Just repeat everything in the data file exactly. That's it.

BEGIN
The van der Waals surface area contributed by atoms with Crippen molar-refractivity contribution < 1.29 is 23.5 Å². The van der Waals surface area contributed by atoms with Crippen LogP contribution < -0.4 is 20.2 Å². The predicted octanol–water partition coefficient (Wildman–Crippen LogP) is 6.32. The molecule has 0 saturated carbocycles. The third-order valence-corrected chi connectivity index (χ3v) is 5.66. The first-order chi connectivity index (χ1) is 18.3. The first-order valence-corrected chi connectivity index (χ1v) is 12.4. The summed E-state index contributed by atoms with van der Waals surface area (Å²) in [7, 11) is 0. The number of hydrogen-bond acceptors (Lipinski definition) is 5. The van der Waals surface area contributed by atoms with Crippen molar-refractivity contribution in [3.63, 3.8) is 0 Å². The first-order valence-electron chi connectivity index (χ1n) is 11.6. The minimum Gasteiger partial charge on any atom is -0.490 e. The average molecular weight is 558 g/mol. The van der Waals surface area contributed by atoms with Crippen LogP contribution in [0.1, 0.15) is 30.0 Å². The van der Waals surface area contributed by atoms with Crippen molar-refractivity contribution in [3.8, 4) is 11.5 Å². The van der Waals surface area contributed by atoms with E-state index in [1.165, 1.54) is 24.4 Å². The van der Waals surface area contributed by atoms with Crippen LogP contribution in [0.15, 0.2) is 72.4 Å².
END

The van der Waals surface area contributed by atoms with Crippen molar-refractivity contribution < 1.29 is 23.5 Å². The van der Waals surface area contributed by atoms with Crippen LogP contribution < -0.4 is 20.2 Å². The predicted octanol–water partition coefficient (Wildman–Crippen LogP) is 6.32. The molecule has 0 saturated carbocycles. The third-order valence-corrected chi connectivity index (χ3v) is 5.66. The first-order chi connectivity index (χ1) is 18.3. The first-order valence-corrected chi connectivity index (χ1v) is 12.4. The summed E-state index contributed by atoms with van der Waals surface area (Å²) in [7, 11) is 0. The number of hydrogen-bond acceptors (Lipinski definition) is 5. The van der Waals surface area contributed by atoms with Crippen molar-refractivity contribution in [3.63, 3.8) is 0 Å². The first-order valence-electron chi connectivity index (χ1n) is 11.6. The minimum Gasteiger partial charge on any atom is -0.490 e. The average molecular weight is 558 g/mol. The van der Waals surface area contributed by atoms with Crippen LogP contribution in [0.1, 0.15) is 30.0 Å². The van der Waals surface area contributed by atoms with Crippen molar-refractivity contribution in [3.8, 4) is 11.5 Å². The van der Waals surface area contributed by atoms with E-state index in [1.165, 1.54) is 24.4 Å². The van der Waals surface area contributed by atoms with Crippen LogP contribution in [0.15, 0.2) is 72.4 Å².